Iridescence in a Dandelion Seed Head

May 08, 2011

Photographer: Nikolas Wall 
Summary Author: Nikolas Wall; Jim Foster

May 2011 Earth Science Picture of the Day Viewer's Choice

The photo above showing iridescence in a dandelion (Taraxacum officinale) was captured in a field near Hillsborough, North Carolina. Diffraction of sunlight by the dandelion's seed head is responsible for the pastel coloration. Each head is composed of hundreds of fine rays, which are just the right diameter (several micrometers) to deflect light -- the ray filaments interfere with wavelengths of visible light. Minute variations in the thickness of the rays deflect light differently, resulting in differences in color and brightness intensity. Photo taken on April 14, 2011.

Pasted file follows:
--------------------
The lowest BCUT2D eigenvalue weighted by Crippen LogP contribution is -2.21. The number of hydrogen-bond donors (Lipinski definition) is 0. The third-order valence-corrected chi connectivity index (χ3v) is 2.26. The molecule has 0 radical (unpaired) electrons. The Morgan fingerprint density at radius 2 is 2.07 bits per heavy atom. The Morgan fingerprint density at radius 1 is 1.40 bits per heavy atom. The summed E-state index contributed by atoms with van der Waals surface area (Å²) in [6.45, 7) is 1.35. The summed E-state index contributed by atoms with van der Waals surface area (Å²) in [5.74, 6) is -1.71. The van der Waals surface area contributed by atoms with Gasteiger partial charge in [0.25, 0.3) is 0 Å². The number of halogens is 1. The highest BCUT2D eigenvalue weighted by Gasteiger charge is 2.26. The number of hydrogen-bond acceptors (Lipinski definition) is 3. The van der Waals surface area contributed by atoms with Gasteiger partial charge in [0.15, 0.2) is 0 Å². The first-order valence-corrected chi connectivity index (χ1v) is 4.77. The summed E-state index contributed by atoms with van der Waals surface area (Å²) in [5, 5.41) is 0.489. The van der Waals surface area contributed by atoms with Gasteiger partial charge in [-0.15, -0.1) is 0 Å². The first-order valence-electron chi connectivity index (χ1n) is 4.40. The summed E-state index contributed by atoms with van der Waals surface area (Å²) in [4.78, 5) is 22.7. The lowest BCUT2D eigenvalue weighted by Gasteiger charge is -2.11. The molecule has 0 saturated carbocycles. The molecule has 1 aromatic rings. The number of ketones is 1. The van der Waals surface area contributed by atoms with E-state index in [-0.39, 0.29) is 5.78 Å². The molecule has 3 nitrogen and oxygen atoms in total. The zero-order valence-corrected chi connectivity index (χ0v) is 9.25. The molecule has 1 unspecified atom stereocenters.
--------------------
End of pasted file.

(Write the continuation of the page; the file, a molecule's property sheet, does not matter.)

Photo details: Camera Maker: NIKON CORPORATION; Camera Model: NIKON D3100; Focal Length: 52.0mm (35mm equivalent: 78mm); Aperture: f/16.0; Exposure Time: 0.0010 s (1/1000); ISO equiv: 100; Exposure Bias: -1.33 EV; Metering Mode: Matrix; Exposure: program (Auto); White Balance: Auto; Flash Fired: No; Color Space: sRGB.